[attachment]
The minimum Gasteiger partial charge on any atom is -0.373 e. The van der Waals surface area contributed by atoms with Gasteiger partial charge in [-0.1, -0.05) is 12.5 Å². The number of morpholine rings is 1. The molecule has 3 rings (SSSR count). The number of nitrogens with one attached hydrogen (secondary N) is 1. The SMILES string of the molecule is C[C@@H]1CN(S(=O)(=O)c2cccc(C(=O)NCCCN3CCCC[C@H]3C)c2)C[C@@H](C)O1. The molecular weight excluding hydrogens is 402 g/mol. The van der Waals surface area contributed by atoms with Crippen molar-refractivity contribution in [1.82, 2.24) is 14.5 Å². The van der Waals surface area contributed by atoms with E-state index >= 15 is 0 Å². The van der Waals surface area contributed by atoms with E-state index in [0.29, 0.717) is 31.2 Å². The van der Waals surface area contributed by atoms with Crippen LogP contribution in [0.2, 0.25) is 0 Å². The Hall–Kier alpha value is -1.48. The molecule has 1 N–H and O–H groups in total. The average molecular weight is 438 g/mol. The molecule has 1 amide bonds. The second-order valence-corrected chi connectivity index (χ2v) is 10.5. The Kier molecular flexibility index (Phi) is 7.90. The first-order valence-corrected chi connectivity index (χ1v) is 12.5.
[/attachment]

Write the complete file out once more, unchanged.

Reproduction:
The minimum Gasteiger partial charge on any atom is -0.373 e. The van der Waals surface area contributed by atoms with Gasteiger partial charge in [-0.1, -0.05) is 12.5 Å². The number of morpholine rings is 1. The molecule has 3 rings (SSSR count). The number of nitrogens with one attached hydrogen (secondary N) is 1. The SMILES string of the molecule is C[C@@H]1CN(S(=O)(=O)c2cccc(C(=O)NCCCN3CCCC[C@H]3C)c2)C[C@@H](C)O1. The molecular weight excluding hydrogens is 402 g/mol. The van der Waals surface area contributed by atoms with Crippen molar-refractivity contribution in [1.82, 2.24) is 14.5 Å². The van der Waals surface area contributed by atoms with E-state index >= 15 is 0 Å². The van der Waals surface area contributed by atoms with E-state index in [0.29, 0.717) is 31.2 Å². The van der Waals surface area contributed by atoms with Crippen LogP contribution in [0.2, 0.25) is 0 Å². The Hall–Kier alpha value is -1.48. The molecule has 1 N–H and O–H groups in total. The average molecular weight is 438 g/mol. The molecule has 1 amide bonds. The second-order valence-corrected chi connectivity index (χ2v) is 10.5. The Kier molecular flexibility index (Phi) is 7.90. The first-order valence-corrected chi connectivity index (χ1v) is 12.5.